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Avoid a disservice to yourself

Opinion Editor

These are uncertain times we live in.  Our nation has a lot of issues that need attention from capable leaders.  Similarly, our college has many issues that need to be dealt with efficiently.  The nation has thrown its lot in with the incumbent president, and the school must also make decisions towards finding a new president and administrators.

One day over break, I was pondering the future of our school and realized that our student body, more often than not, does a disservice to itself when it comes to our relationship with the administration.  Since I first set foot on campus, I noticed a few things, one being that everyone loves the professors.  Most of us can name a professor or two who we weren’t big fans of, but on the whole, we are satisfied with the education we receive and our relationships with the faculty.  We also love the staff, who are often cheerful and enjoy interacting with the students.  The thing I hear students complain about most are decisions made by the administration.

I found it odd that students who paid to attend one of the more expensive schools in the state complained so much but saw little change.  I’ve also heard that not all of the school’s faculty were satisfied with the administration’s decisions.  It seems to me that in most business arrangements changes would have been enacted more quickly and compromisingly.  In my eyes we students are the consumers of a product (Georgetown College’s education) and the faculty are the producers.  Often, if the producers, workers and consumers are dissatisfied with a product or its production, the company will change its process.  For example, if workers or producers are unhappy with their work conditions, the company will try to appease them, lest they lose skilled members.  If people don’t like how a product is made, they complain about it, and the producers and companies respond.  When the fact that Nike utilized child labor came to light, people were outraged.  In response, Nike tried to reduce or eliminate the use of child-labor to make a more ethical product.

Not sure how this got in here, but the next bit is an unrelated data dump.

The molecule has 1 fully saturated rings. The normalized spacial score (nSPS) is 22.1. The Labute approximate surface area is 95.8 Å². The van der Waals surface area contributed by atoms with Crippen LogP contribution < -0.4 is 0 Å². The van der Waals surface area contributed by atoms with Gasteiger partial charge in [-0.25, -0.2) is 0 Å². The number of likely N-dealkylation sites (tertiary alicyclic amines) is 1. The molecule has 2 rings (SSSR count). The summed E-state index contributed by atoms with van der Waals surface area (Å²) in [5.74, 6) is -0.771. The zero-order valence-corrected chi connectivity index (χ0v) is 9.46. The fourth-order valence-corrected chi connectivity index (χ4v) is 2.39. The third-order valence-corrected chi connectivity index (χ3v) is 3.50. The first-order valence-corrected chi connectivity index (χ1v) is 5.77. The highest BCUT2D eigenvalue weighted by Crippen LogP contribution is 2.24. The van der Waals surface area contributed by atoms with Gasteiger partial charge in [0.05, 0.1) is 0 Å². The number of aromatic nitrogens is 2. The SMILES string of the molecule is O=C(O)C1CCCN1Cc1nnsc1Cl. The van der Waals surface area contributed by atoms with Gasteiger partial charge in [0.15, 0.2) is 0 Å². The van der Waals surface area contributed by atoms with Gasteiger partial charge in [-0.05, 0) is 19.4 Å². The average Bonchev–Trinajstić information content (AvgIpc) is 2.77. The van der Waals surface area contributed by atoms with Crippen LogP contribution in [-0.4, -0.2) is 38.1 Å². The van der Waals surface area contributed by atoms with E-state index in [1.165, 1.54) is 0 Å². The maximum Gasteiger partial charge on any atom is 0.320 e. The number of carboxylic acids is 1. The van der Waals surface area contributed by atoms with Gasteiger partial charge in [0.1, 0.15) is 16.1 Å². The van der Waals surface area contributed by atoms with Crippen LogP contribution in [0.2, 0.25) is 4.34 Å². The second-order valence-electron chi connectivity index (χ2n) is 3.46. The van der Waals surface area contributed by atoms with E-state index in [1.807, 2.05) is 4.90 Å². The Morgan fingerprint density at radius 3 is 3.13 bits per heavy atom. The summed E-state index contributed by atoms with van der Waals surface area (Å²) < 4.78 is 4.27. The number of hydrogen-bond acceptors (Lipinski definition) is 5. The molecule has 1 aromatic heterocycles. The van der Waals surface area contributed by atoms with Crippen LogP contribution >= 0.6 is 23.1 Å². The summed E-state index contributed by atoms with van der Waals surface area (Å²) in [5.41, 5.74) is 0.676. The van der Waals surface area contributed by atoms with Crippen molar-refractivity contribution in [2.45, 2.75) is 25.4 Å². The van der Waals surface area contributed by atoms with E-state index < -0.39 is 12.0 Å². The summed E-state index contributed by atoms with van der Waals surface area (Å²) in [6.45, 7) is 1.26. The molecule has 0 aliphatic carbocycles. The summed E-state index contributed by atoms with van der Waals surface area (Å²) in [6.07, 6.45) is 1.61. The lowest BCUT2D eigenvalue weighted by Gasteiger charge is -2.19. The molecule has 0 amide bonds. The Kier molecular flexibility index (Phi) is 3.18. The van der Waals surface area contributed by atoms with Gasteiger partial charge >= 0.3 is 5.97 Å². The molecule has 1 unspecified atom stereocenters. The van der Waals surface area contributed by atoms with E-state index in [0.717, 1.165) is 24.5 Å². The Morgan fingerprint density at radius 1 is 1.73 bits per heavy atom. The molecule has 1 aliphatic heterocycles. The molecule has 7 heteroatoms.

However, from what I’ve seen, that’s not how things work here, and I don’t know why.  This is the disservice I believe we students bring upon ourselves; we don’t understand the chain of authority on this campus.  When decisions are made that we dislike, we get angry without ever bothering to understand how the decision was reached or who conceived it.  More often than not we’ve belly-ached and used the president as a scapegoat, which is unfair to both him and ourselves, because there are more people making decisions than just Dr. Crouch, and it does nothing to help ourselves.  While I am a senior, and my time on this campus is growing shorter every day, I want to understand how things work at my school, and what we the students must do to make our voices heard with the most effect. Who is in charge of what? If we don’t like how they are running things, how do we get them to change?  I hope more of us will show inquisitiveness instead of rage, and become proactive members of a school that I truly love.